The South became the stronghold of the New Right, whose rhetoric resonated with people who had long resented northern “elitists” and were deeply emerged in evangelical and fundamentalist Protestantism. Cultural issues were as important as the race question in bringing the South into the Republican fold. Even the question of race had a strong populist dimension to it in the South because it appealed to intense resentment of northern liberal elitists who presumed to instruct southerners on how to deal with social questions. The largest block of electoral votes the resurgent conservatives could count upon was in the South, which was rapidly becoming Republican.. The power of evangelical Protestantism there helped move those states toward the Republicans, but this movement began before the conservative Protestants began to show a great interest in politics.
The first southern states to go Republican did so in 1964 when Barry Goldwater made it clear that he supported states rights and opposed the Civil rights Act. In fact, concerns about race as well as evangelical Protestantism would represent two sides of the same mindset, which made it possible for the emergence of the Republican South. The doctrines of neoliberalism were also potent tools in indirectly but effectively appealing to racial sentiments in the North as well as the South. Political neoliberalism is consistent with what is called “laissez faire racism,” the view that nothing more needs to be done to help African Americans because government has already removed the barriers to their success. By the 1980s, the almost all the southern states could be counted upon to vote for Republican presidential candidates. Growing prosperity in the South created prosperous suburbs that were to be solidly Republican. Denizens of these areas were convinced that Reagan’s tax cuts enhanced their economic well being, and their cultural outlook also contributed to their Republicanism.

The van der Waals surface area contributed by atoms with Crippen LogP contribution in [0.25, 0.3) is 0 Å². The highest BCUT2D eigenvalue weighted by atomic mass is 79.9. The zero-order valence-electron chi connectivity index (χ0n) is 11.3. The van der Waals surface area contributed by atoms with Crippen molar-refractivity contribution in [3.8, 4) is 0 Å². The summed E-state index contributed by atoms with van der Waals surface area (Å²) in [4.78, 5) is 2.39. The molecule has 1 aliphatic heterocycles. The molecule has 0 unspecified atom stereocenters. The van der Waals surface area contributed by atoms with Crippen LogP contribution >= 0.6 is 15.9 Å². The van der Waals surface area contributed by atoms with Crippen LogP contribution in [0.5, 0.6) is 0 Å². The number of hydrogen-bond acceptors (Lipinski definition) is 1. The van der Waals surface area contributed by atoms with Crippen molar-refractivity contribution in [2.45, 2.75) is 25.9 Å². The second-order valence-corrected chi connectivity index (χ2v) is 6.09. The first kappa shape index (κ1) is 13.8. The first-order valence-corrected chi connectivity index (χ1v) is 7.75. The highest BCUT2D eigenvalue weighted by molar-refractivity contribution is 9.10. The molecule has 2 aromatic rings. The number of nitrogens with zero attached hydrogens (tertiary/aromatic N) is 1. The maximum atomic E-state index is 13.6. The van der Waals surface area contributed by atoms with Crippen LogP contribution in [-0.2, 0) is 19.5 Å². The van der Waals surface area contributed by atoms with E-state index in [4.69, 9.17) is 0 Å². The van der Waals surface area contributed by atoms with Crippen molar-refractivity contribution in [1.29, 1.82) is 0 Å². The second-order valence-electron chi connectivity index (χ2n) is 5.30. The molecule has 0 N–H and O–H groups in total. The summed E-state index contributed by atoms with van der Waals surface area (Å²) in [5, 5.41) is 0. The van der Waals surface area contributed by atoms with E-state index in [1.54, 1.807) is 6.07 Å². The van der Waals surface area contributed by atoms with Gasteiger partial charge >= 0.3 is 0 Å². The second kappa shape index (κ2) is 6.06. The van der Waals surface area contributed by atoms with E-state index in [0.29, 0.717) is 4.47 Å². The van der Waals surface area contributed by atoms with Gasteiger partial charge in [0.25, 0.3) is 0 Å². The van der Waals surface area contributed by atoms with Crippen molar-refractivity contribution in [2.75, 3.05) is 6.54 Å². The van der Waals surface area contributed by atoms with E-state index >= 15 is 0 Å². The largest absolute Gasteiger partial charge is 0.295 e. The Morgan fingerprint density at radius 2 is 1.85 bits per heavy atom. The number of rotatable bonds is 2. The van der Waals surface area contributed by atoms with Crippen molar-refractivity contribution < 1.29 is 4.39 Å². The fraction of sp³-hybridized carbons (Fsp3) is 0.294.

By the 1990s, even among southern white workingmen, core Republicans would slightly outnumber core Democrats. In 2003, five southern Democratic senators found it necessary to announce retirements because they faced uphill battles to retain their seats. In Kentucky, the Democrats were able to retain their hold on the governor’s chair until 2003, when it finally became a solidly Republican state. Under the astute leadership of Senator Mitch McConnell, Republicans managed over time to define Democrats as almost everything Kentuckians disliked. In 2000, George W. Bush carried this once Democratic state by 17 points. By 2002, 53% of southern whites were Republicans while only one in four would admit to being Democrats.
Sherman has written African American Baseball: A brief History, which can be acquired from LuLu Publishing on line.http://www.lulu.com/browse/search.php?search_forum
"Who controls the past controls the future; who controls the present controls the past." Orwell-- The US is probably moving toward becoming a heavily controlled Rightist state. This blog is an effort to document how that happened.
- Sherman De Brosse
- Sherm spent seven years writing an analytical chronicle of what the Republicans have been up to since the 1970s. It discusses elements in the Republican coalition, their ideologies, strategies, informational and financial resources, and election shenanigans. Abuses of power by the Reagan and G. W. Bush administration and the Republican Congresses are detailed. The New Republican Coalition : Its Rise and Impact, The Seventies to Present (Publish America) can be acquired by calling 301-695-1707. On line, go to http://www.publishamerica.com/shopping. It can also be obtained through the on-line operations of Amazon and Barnes and Noble. Do not consider purchasing it if you are looking for something that mirrors the mainstream media!